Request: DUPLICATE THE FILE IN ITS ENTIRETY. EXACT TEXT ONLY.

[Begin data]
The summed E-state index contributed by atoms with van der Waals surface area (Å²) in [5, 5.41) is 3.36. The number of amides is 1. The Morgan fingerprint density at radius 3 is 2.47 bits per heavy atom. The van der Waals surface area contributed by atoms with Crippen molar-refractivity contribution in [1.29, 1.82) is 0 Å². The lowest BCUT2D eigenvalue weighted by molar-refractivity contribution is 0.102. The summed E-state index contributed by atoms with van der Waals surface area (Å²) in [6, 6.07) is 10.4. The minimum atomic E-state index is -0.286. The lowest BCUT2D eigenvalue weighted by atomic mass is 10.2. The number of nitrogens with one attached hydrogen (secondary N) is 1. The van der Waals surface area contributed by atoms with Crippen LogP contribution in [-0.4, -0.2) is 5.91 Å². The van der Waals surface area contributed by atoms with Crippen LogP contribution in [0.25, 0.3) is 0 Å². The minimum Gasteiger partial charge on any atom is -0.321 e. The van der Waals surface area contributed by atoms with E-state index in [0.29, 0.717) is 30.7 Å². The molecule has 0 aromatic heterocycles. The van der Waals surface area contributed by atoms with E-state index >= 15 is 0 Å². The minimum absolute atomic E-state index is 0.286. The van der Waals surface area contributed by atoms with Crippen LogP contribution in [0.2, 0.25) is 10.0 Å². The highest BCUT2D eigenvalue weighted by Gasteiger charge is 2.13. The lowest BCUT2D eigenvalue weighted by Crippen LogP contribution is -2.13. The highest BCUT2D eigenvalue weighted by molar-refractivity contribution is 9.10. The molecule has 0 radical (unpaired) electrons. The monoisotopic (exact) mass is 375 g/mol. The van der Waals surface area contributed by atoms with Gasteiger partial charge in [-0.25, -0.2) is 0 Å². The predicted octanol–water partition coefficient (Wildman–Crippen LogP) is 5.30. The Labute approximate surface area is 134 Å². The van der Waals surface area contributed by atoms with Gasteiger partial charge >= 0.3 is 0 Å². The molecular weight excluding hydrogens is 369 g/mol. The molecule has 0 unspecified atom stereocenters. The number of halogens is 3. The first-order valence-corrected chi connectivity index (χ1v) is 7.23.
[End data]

The summed E-state index contributed by atoms with van der Waals surface area (Å²) in [5, 5.41) is 3.36. The number of amides is 1. The Morgan fingerprint density at radius 3 is 2.47 bits per heavy atom. The van der Waals surface area contributed by atoms with Crippen molar-refractivity contribution in [1.29, 1.82) is 0 Å². The lowest BCUT2D eigenvalue weighted by molar-refractivity contribution is 0.102. The summed E-state index contributed by atoms with van der Waals surface area (Å²) in [6, 6.07) is 10.4. The minimum atomic E-state index is -0.286. The lowest BCUT2D eigenvalue weighted by atomic mass is 10.2. The number of nitrogens with one attached hydrogen (secondary N) is 1. The van der Waals surface area contributed by atoms with Crippen LogP contribution in [-0.4, -0.2) is 5.91 Å². The van der Waals surface area contributed by atoms with Crippen LogP contribution in [0.25, 0.3) is 0 Å². The minimum Gasteiger partial charge on any atom is -0.321 e. The van der Waals surface area contributed by atoms with E-state index in [0.29, 0.717) is 30.7 Å². The molecule has 0 aromatic heterocycles. The van der Waals surface area contributed by atoms with E-state index >= 15 is 0 Å². The minimum absolute atomic E-state index is 0.286. The van der Waals surface area contributed by atoms with Crippen LogP contribution in [0.2, 0.25) is 10.0 Å². The highest BCUT2D eigenvalue weighted by Gasteiger charge is 2.13. The lowest BCUT2D eigenvalue weighted by Crippen LogP contribution is -2.13. The highest BCUT2D eigenvalue weighted by molar-refractivity contribution is 9.10. The molecule has 0 radical (unpaired) electrons. The monoisotopic (exact) mass is 375 g/mol. The van der Waals surface area contributed by atoms with Gasteiger partial charge in [-0.25, -0.2) is 0 Å². The predicted octanol–water partition coefficient (Wildman–Crippen LogP) is 5.30. The Labute approximate surface area is 134 Å². The van der Waals surface area contributed by atoms with Gasteiger partial charge >= 0.3 is 0 Å². The molecular weight excluding hydrogens is 369 g/mol. The molecule has 0 unspecified atom stereocenters. The number of halogens is 3. The first-order valence-corrected chi connectivity index (χ1v) is 7.23.